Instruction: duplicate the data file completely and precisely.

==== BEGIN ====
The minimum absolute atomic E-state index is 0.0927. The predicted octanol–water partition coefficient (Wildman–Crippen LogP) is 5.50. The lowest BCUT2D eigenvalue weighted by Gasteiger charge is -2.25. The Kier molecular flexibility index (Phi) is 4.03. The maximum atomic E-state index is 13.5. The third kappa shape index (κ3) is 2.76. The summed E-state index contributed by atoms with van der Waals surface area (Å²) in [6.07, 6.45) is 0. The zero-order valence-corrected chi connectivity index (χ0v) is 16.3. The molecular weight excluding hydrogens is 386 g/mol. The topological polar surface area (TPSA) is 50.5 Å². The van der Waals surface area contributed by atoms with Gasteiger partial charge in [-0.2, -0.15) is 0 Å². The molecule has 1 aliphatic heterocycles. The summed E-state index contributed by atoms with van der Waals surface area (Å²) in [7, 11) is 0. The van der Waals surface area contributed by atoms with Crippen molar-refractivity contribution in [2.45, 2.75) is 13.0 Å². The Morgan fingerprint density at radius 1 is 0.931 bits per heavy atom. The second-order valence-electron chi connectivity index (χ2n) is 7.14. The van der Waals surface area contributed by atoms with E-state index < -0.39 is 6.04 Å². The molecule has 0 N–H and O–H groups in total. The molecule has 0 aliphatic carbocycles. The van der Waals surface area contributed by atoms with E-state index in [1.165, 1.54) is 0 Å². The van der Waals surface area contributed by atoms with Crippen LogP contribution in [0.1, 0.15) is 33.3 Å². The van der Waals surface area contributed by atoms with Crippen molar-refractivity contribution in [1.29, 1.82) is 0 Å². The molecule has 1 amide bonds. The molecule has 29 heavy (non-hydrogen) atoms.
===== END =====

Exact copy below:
The minimum absolute atomic E-state index is 0.0927. The predicted octanol–water partition coefficient (Wildman–Crippen LogP) is 5.50. The lowest BCUT2D eigenvalue weighted by Gasteiger charge is -2.25. The Kier molecular flexibility index (Phi) is 4.03. The maximum atomic E-state index is 13.5. The third kappa shape index (κ3) is 2.76. The summed E-state index contributed by atoms with van der Waals surface area (Å²) in [6.07, 6.45) is 0. The zero-order valence-corrected chi connectivity index (χ0v) is 16.3. The molecular weight excluding hydrogens is 386 g/mol. The topological polar surface area (TPSA) is 50.5 Å². The van der Waals surface area contributed by atoms with Gasteiger partial charge in [-0.2, -0.15) is 0 Å². The molecule has 1 aliphatic heterocycles. The summed E-state index contributed by atoms with van der Waals surface area (Å²) in [7, 11) is 0. The van der Waals surface area contributed by atoms with Crippen molar-refractivity contribution in [2.45, 2.75) is 13.0 Å². The Morgan fingerprint density at radius 1 is 0.931 bits per heavy atom. The second-order valence-electron chi connectivity index (χ2n) is 7.14. The van der Waals surface area contributed by atoms with E-state index < -0.39 is 6.04 Å². The molecule has 0 N–H and O–H groups in total. The molecule has 0 aliphatic carbocycles. The van der Waals surface area contributed by atoms with E-state index in [1.165, 1.54) is 0 Å². The van der Waals surface area contributed by atoms with Crippen LogP contribution in [0.1, 0.15) is 33.3 Å². The van der Waals surface area contributed by atoms with Crippen molar-refractivity contribution in [1.29, 1.82) is 0 Å². The molecule has 1 amide bonds. The molecule has 29 heavy (non-hydrogen) atoms.